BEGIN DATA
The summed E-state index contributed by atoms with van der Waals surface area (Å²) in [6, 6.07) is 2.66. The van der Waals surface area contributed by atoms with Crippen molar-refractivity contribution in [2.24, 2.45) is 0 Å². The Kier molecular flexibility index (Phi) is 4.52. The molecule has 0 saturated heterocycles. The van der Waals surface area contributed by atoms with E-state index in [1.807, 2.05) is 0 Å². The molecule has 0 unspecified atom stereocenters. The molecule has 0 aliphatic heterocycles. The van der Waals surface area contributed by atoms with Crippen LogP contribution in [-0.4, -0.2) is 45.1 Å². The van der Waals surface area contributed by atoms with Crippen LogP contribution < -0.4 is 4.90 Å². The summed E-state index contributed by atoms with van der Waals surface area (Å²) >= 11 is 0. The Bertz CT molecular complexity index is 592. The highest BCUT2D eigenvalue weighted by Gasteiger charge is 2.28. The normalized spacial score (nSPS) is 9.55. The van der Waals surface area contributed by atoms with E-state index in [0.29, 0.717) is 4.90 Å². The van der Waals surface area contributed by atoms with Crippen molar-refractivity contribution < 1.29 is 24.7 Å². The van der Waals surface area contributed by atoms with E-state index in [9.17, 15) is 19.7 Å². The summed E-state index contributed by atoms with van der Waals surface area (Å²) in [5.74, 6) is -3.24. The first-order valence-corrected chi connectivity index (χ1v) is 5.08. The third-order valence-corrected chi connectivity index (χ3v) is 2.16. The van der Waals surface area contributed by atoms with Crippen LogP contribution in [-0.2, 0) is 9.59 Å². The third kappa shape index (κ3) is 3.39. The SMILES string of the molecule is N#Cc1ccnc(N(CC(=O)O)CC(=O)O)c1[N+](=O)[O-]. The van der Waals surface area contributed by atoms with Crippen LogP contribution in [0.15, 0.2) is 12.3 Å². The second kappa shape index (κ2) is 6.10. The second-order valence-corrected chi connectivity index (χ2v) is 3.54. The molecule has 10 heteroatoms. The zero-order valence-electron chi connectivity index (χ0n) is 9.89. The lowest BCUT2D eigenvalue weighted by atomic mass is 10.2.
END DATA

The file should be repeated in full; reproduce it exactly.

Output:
The summed E-state index contributed by atoms with van der Waals surface area (Å²) in [6, 6.07) is 2.66. The van der Waals surface area contributed by atoms with Crippen molar-refractivity contribution in [2.24, 2.45) is 0 Å². The Kier molecular flexibility index (Phi) is 4.52. The molecule has 0 saturated heterocycles. The van der Waals surface area contributed by atoms with E-state index in [1.807, 2.05) is 0 Å². The molecule has 0 unspecified atom stereocenters. The molecule has 0 aliphatic heterocycles. The van der Waals surface area contributed by atoms with Crippen LogP contribution in [-0.4, -0.2) is 45.1 Å². The van der Waals surface area contributed by atoms with Crippen LogP contribution < -0.4 is 4.90 Å². The summed E-state index contributed by atoms with van der Waals surface area (Å²) >= 11 is 0. The Bertz CT molecular complexity index is 592. The highest BCUT2D eigenvalue weighted by Gasteiger charge is 2.28. The normalized spacial score (nSPS) is 9.55. The van der Waals surface area contributed by atoms with E-state index in [0.29, 0.717) is 4.90 Å². The van der Waals surface area contributed by atoms with Crippen molar-refractivity contribution < 1.29 is 24.7 Å². The van der Waals surface area contributed by atoms with E-state index in [9.17, 15) is 19.7 Å². The summed E-state index contributed by atoms with van der Waals surface area (Å²) in [5.74, 6) is -3.24. The first-order valence-corrected chi connectivity index (χ1v) is 5.08. The third-order valence-corrected chi connectivity index (χ3v) is 2.16. The van der Waals surface area contributed by atoms with Crippen LogP contribution in [-0.2, 0) is 9.59 Å². The third kappa shape index (κ3) is 3.39. The SMILES string of the molecule is N#Cc1ccnc(N(CC(=O)O)CC(=O)O)c1[N+](=O)[O-]. The van der Waals surface area contributed by atoms with Crippen LogP contribution in [0.15, 0.2) is 12.3 Å². The second kappa shape index (κ2) is 6.10. The second-order valence-corrected chi connectivity index (χ2v) is 3.54. The molecule has 10 heteroatoms. The zero-order valence-electron chi connectivity index (χ0n) is 9.89. The lowest BCUT2D eigenvalue weighted by atomic mass is 10.2.